There are seemingly as many interpretations as there are analysts in Nepal pouring over Prime Minister K.P. Sharma Oliâ€™s three-day state visit to India starting April 6.
One reason for such diverse views on Oliâ€™s impending India visit is the cozy relations he has traditionally had with the Indian political class and Ministry of External Affairs bureaucrats alike. It was only after the 2015-16 blockade of the Indo-Nepal border, and the resultant anti-India hysteria, that Oli jumped ship, landing firmly in the Chinese camp. His success in whipping up anti-India nationalism is partly why his Communist Party of Nepal-Unified Marxists Leninists (CPN-UML) emerged as by far the largest political force in the 2017 general elections. The blockade-time Indian strategy of trying to isolate Oli had backfired.
Following these elections, Indian Prime Minister Narendra Modi seemed eager to mend ties with Oli, even before he had formally assumed government leadership on February 15. First, Modi dispatched his foreign minister, Sushma Swaraj, to Kathmandu to congratulate the prime-minister-in-waiting. She had also brought along a formal invitation for Oli to visit India.
There indeed seems to be a realisation in New Delhi that perhaps it pushed landlocked Nepal too far with the crippling blockade, which in turn boosted anti-India forces. This is why India has of late been rather magnanimous. For instance, in the ongoing discussions between the Indian and Nepali Eminent Persons Groups â€“ which were set up to review all past Indo-Nepal bilateral treaties â€“ India is now said to be positive about a more regulated border and third-country arms import for Nepal, both of which were until recently no-go areas for the Indians.
Similarly, following the victory of Oli-led Left Alliance â€“ which also includes Communist Party of Nepal (Maoist Center) under Pushpa Kamal Dahal â€˜Prachandaâ€™ â€“ in recent elections, India had for the first time accepted the validity of the new constitution, which it had earlier flagged as discriminatory. The appointment of the jovial Manjeev Singh Puri as the new ambassador to Nepal in place of Ranjit Rae, who was considered a bit of a hardliner, particularly on Madhesi issues, also indicated a change of heart. There have of late been many such positive feelers.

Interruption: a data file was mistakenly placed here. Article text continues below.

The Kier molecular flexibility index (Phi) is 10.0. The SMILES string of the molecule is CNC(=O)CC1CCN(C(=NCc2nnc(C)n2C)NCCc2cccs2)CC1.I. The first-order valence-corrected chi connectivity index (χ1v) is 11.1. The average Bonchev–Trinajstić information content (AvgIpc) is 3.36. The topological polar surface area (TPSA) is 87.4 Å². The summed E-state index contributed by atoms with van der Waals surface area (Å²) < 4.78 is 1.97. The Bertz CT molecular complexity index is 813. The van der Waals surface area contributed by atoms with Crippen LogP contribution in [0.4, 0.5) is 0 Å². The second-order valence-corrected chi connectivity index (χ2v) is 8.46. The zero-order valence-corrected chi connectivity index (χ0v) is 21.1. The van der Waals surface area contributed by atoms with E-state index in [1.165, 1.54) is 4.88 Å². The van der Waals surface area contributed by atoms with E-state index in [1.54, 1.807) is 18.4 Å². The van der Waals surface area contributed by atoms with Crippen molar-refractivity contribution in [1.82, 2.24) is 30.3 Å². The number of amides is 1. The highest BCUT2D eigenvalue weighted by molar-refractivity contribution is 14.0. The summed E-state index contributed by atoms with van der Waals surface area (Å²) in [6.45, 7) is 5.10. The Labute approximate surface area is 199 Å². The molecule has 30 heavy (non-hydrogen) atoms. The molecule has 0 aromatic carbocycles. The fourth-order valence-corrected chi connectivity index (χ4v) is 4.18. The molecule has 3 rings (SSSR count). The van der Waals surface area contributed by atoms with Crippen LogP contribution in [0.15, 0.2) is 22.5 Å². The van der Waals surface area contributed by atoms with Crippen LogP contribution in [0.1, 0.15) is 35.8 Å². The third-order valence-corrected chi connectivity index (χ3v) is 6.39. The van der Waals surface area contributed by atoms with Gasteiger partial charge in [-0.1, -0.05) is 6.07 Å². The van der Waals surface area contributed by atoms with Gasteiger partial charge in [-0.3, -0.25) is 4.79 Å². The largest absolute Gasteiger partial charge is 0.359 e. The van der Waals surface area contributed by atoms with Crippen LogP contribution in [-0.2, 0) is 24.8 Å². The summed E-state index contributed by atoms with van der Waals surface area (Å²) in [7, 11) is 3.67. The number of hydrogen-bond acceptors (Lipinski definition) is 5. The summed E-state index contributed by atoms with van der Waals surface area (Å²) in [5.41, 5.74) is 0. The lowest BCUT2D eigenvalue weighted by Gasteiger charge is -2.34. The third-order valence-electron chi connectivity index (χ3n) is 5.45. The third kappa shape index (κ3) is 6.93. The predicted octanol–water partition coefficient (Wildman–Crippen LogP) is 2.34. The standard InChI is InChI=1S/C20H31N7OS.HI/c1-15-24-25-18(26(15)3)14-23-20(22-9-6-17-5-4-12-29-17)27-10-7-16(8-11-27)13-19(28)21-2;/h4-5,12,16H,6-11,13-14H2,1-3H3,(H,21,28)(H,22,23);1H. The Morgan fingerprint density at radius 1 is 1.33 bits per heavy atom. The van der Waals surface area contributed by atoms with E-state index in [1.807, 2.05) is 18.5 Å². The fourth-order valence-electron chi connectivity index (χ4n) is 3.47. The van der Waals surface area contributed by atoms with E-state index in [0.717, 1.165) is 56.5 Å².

Whatâ€™s the price?
But people here in Kathmandu are asking: At what cost is India ready to improve ties with the ruling establishment in Kathmandu?
The common understanding is that in return, India expects Nepal to maintain a safe distance from China. In recent times, Oli has repeatedly said that ending the situation of Nepalâ€™s complete dependence on India is one of his priorities. As a blockade-time prime minister, he had visited China and signed a landmark trade and transit agreement, which allowed Nepal direct access to Chinese ports and the right to use Chinese territories for transit purposes.
Soon after, the two biggest communist forces in Nepal announced an electoral alliance and an eventual merger, with Beijingâ€™s blessings, in the reckoning of some. The Chinese role in bringing about the Left Alliance was exaggerated. It is nonetheless true China had long advised the communist forces in Nepal to unite.